Alex Henderson ENG 41. 11 Ms. Taylor November 19, 2013 Literary Connections: Blood Meridian by Corm McCarthy Violence Is often used in literature by antagonists to symbolize evil and darkness, and to represent the brutal force that opposes the characters. However, In the novel Blood Meridian by Corm McCarthy, this Is not the case. Violence In Blood Meridian Is not used as a symbol of evil by the antagonist, but Is used by all the mall characters, Including the protagonist, as a way of life.

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Blood Marmalade Is a fictional novel that documents the events of a character who Is referred to as only “the kid”, as e joins the Glutton gang, a scalp hunting gang who targets Native Americans living around the united States-Mexico border in 1849. This novel is full of ruthless acts of violence in nearly every scene, which are seemingly mindless and unnecessary. Although violence is most commonly considered a voluntary action of man, this novel proves the notion that violence is unavoidable, and that violence is the inherent trait of man which will result in the downfall of the human race.

Corm McCarthy uses the three epigraphs in the novel to support this premise, and uses them to monster how individuals will progress from committing violent acts for the sake of violence, to committing violent actions to further themselves in life, which then leads to the downfall of the characters. Through the first epigraph, the novel introduces the notion that violence is unavoidable, and that violence is the inherent trait of man which will result in the downfall of the human race. The first epigraph is an excerpt from an essay written by philosopher Paul Vale©ray, titled “The Yale”. The Yale” Is an essay that covers the events of a war between the Japanese and Chinese In 1895, where the Chinese were sighting against what they saw as the worship of technology, science, and Individualism, all ideas that the Chinese were against. Paul Vale©ray writes from the view of the Chinese, addressing how the Japanese worship of Intelligence Is Ill advised. He writes, “YourIdeas are terrifying and your hearts are faint. Your acts of pity and cruelty are absurd, committed with no calm, as If they were Irresistible. Finally, you fear blood more and more. Blood and time” (Vale©ray 373).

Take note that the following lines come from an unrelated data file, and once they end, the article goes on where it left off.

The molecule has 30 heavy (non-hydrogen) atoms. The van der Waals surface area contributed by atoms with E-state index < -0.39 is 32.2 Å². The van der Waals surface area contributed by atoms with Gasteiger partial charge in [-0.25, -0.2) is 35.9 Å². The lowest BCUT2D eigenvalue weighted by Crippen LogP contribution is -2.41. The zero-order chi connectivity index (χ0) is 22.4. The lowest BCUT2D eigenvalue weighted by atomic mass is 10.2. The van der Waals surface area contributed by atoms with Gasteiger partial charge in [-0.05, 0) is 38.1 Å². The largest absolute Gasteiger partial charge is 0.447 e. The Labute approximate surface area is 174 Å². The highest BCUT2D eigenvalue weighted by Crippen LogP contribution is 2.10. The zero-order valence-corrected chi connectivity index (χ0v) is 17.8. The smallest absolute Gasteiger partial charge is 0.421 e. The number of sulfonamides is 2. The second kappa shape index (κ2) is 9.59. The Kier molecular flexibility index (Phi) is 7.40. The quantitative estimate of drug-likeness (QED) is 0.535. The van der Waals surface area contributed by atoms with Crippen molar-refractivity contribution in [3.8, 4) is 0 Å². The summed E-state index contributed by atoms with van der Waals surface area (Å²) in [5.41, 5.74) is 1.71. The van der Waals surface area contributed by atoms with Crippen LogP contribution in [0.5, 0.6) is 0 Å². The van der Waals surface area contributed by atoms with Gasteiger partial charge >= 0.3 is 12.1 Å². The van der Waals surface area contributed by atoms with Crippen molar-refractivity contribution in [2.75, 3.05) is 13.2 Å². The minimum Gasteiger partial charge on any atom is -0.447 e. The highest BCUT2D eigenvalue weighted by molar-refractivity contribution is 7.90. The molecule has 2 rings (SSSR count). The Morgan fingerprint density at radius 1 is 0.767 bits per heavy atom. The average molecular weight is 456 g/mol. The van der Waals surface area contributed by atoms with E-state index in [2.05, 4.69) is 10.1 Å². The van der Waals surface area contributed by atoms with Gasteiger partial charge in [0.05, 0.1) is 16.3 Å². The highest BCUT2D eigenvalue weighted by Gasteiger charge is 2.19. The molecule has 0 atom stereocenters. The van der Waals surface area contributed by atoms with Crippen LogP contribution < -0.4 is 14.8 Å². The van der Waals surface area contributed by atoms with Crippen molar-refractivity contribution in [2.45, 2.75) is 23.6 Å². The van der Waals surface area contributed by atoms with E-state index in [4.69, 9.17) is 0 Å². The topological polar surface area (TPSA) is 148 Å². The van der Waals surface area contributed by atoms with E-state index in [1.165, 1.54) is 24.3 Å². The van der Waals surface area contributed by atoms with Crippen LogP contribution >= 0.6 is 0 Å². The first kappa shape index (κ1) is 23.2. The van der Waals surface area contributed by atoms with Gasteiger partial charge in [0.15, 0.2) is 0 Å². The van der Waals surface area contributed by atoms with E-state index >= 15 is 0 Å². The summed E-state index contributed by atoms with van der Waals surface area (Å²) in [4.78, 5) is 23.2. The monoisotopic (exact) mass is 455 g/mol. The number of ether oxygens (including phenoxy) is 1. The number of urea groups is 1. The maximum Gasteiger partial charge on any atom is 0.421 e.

Page 2 Violence in Blood Meridian Essay

McCarthy selects this quotation to be part of the epigraph because It Isan example of a battle between en for the sheer sake of violence, an idea that will be seen in the beginning of the novel. “The Yale” is the river in which the Japanese and Chinese battled, and the Chinese were victorious. Though the Chinese won the battle, it is widely agreed upon that there was no true victor, and that this battle was a situation where both parties could not continue. This is very significant because it shows how men will commit violent acts for the sake of violence, an idea that McCarthy uses within the novel to develop the theme.